Letters from home to satisfy a brewer’s thirst

J.C. Jacobsen's letters to his son reveal a wealth of technical brewing details

I’ve been digging into Carlsberg history again – more specifically the letters from J.C. Jacobsen to his son Carl. As a young man Carl was packed off to travel the breweries of Europe for four years as part of his apprenticeship in brewing. The letters published in Danish as Din hengivne Jacobsen (Your devoted Jacobsen) are a fascinating insight into not only the characters of J.C. and Carl, but also into the techniques and practices of brewing at the time (1866-1870).

On his sojourn, Carl gained access to some of the greatest breweries of the time – both on the continent and Great Britain. Zum Spaten, Weihen Stephan, William Younger, Allsopp, Bass, Ushers, Evershed, Barclay Perkins, Lovibonds, Truman and Whitbread all figure in the letters of the father to the son. Carl actually worked for some time in Wm. Youngers and Eversheds  Allsopp’sand had several interviews while in Burton with the noted brewing chemist Horace Brown

The letters illustrate Jacobsen’s thirst for brewing knowledge as he fires off letter after letter with questions about malting, mashing temperature, the cost and construction of pumps and corrugated iron, bottling and especially how English ales were brewed – Porter and Pale Ale in particular. His goal was to open a brewery for English-style beers to get a slice of the lucrative export market.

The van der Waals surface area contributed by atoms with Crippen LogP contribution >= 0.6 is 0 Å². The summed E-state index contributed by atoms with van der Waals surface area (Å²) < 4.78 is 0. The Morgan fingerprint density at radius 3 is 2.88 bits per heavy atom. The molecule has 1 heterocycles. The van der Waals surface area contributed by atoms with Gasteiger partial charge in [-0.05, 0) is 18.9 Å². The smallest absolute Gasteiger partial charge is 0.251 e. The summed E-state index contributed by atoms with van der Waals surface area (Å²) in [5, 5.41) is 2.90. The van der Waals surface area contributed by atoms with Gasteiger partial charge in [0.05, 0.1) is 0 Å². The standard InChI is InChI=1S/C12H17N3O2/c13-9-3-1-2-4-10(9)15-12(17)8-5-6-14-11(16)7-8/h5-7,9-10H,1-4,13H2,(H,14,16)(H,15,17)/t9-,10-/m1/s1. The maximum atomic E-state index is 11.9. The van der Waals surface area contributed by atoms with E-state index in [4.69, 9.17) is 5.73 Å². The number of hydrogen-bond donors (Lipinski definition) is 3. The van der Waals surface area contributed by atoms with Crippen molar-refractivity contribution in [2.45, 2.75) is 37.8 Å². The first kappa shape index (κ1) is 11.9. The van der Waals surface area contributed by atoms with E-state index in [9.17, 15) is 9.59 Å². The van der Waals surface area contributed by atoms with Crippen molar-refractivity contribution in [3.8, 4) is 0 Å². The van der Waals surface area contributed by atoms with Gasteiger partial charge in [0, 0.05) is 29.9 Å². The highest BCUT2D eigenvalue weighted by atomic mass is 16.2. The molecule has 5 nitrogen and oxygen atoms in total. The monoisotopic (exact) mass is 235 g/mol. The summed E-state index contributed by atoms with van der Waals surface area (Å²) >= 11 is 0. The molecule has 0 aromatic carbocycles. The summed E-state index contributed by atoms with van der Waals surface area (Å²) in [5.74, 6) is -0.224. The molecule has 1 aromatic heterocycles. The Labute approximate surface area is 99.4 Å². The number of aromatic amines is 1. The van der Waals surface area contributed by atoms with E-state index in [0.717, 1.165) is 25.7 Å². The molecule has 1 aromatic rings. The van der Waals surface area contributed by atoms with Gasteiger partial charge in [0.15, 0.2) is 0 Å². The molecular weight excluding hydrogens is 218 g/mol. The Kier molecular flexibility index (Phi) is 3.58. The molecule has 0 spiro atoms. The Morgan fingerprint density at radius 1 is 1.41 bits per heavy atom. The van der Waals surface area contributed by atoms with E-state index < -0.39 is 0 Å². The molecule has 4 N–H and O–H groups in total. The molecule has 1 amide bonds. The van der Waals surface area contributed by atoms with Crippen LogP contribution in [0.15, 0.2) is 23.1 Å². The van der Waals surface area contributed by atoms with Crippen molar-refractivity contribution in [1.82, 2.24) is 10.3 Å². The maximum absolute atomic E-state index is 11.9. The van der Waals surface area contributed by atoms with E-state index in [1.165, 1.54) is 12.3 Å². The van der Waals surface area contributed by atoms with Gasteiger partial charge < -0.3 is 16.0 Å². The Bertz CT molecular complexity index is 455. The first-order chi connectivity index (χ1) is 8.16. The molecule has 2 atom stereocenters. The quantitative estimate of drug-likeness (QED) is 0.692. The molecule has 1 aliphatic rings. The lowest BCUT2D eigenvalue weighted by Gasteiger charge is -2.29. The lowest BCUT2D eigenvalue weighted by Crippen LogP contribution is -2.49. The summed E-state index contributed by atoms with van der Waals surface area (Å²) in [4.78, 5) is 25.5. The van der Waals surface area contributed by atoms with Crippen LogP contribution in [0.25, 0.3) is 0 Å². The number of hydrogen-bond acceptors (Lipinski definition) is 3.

Some of his last letters in 1870 are with a desperate need for detail before Carl leaves Great Britain to return home:

Have you in Burton received reliable information about the degree of attenuation for Export Ale and Pale Ale in the larger breweries during the main fermentation and at the filling of casks? It is not necessary for me to call attention to how important it is to know the measurements one should achieve during fermentation.

Despite this demand for information about the brewing techniques used in Great Britain he never really got over his dislike of the taste of the beer. He writes about Bass:

Most of the beer types from Bass have, to my taste, far too much dry hopping. In some of the casks there was an unreasonable amount of hops. Is this necessary for its keeping abilities or is it only a matter of taste?

When Carl returned to Denmark he did in fact open a brewery for English styles, but was never convinced that it would take off at home. He preferred to export lager beer, which he considered excellent, despite his father’s worries that it wouldn’t travel well and damage his hard-won reputation.

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About Andrew

Former Grocer journalist and Carlsberg PR, turning lager historian
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